The government has to face up to the food banks crisis, not pretend that it doesn't exist.
We’re now less than two weeks away from this year’s Budget.
George Osborne will be keen to show off any figures indicating that the economy has finally started growing after he started slashing budgets three years ago. That’s good news, but from speaking to local families I know how hard people are struggling to make ends meet.
Prices are rising, wages are falling and everyday families are £1,600 per year worse off. It’s this cost of living crisis coupled with chaos in the government’s welfare reforms that caused demand for food banks to triple last year, hitting families who can’t put enough food on the table.
Rather than face up to this food banks crisis, the government wants to pretend it doesn’t exist.
Last year government ministers claimed that the growing number of food banks was driving demand, instead of the other way round. Now they’re saying that food banks are growing because supermarkets are donating more food to them.
Conservatives even joined with UKIP MEPs to snub a £3 million aid package that would have supported food banks up and down the country. That’s a real slap in the face for volunteers like those at the Black Country Food Bank who are struggling to meet soaring demand from hungry families.
They’re determined to pretend there’s no crisis, but they have to face to the truth – many families face a cost of living crisis and the benefits system is in chaos.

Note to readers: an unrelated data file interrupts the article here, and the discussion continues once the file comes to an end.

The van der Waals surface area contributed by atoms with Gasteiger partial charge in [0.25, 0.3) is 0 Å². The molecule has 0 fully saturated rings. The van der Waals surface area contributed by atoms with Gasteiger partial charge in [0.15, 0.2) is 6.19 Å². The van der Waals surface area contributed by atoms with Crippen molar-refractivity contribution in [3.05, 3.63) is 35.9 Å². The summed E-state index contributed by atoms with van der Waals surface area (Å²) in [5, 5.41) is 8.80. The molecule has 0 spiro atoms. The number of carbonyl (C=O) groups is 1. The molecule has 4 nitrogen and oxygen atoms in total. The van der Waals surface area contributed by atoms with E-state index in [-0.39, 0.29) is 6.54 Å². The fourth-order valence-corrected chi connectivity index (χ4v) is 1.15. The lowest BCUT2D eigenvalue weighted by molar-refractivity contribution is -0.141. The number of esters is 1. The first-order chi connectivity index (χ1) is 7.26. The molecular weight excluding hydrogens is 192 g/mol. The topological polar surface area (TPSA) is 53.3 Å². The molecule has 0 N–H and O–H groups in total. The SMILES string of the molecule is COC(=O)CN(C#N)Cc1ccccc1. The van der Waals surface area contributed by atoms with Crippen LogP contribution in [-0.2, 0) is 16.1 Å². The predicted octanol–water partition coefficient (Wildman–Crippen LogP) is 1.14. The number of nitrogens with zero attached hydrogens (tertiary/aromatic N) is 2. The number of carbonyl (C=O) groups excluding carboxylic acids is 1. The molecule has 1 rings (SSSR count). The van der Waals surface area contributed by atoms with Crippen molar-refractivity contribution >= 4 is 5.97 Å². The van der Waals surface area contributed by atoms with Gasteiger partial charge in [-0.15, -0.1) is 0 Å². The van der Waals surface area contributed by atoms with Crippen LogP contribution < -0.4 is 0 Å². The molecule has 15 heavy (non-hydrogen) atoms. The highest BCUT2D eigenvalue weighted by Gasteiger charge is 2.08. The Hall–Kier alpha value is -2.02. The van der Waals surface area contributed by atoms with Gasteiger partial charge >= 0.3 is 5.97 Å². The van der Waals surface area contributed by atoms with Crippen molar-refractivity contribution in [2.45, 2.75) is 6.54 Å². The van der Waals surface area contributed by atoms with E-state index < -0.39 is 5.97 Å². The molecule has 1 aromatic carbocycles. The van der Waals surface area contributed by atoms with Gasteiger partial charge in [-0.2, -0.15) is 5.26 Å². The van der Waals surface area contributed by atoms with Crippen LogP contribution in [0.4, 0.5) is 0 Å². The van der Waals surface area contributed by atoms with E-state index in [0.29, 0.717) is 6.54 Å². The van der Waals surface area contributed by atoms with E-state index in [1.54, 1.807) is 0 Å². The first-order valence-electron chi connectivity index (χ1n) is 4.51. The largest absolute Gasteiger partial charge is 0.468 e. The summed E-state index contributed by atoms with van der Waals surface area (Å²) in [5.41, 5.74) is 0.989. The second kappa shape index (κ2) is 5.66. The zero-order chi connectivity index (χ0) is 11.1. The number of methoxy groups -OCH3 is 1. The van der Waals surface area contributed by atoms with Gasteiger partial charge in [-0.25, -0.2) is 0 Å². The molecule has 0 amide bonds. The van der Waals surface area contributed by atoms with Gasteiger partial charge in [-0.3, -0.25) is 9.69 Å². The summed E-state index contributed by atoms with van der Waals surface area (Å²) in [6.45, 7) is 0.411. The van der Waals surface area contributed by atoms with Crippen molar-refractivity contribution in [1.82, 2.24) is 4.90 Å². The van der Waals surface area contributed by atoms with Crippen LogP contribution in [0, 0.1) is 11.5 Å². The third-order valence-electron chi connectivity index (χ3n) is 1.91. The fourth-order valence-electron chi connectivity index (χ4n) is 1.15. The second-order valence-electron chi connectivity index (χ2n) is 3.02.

George Osborne should use the upcoming budget to offer some support to families that are struggling to feed themselves. For a start he should bring back the 10p tax rate to help 24 million people on lower incomes meet the cost of living.
In my last column I called for the government to get a grip on border controls. Last week’s rise in migration figures shows that they’ve got a long way to go with net migration to the UK up by 58,000 on the previous year.
David Cameron promised, "no ifs, no buts" to cut net migration to below 100,000, yet these figures show net migration has gone up and is now more than twice his target figure at 212,000.
This shouldn’t be a surprise once you know that border checks have halved since 2010.
The government has to get a grip on this – there’s no point in having tough rules for people coming here if they’re not being enforced. We need action on entrance tests and border controls that more than 7 in 10 local people told me they backed.
It was great to meet with local volunteers celebrating Fairtrade Fortnight at the Co-op in Sedgley last Friday.
Local businesses including the Co-op, Greggs and Subway all got together to show their support for the cause.
I’ve backed Fairtrade for a long time, so it’s great to see local businesses getting celebrating their commitment to it.
It just goes to show that Fairtrade doesn’t just tackle farmers living in poverty around the world, but it helps our economy and local businesses in the UK too.
Tomorrow I’ll be heading to Holden’s Brewery in Woodsetton to receive a Beer Champion award from head of the family business Jonothan Holden.
I’m delighted to have worked with pubs and brewers on their successful campaigns to safeguard the future of local brewing. Measures such as the beer duty cut will protect jobs, keep the price of a pint down and keep pubs open.
The Black County is home to the country’s best ales and Holden’s are no exception. With the right help there’ll be more local breweries following in Holden’s footsteps which has grown to run twenty pubs.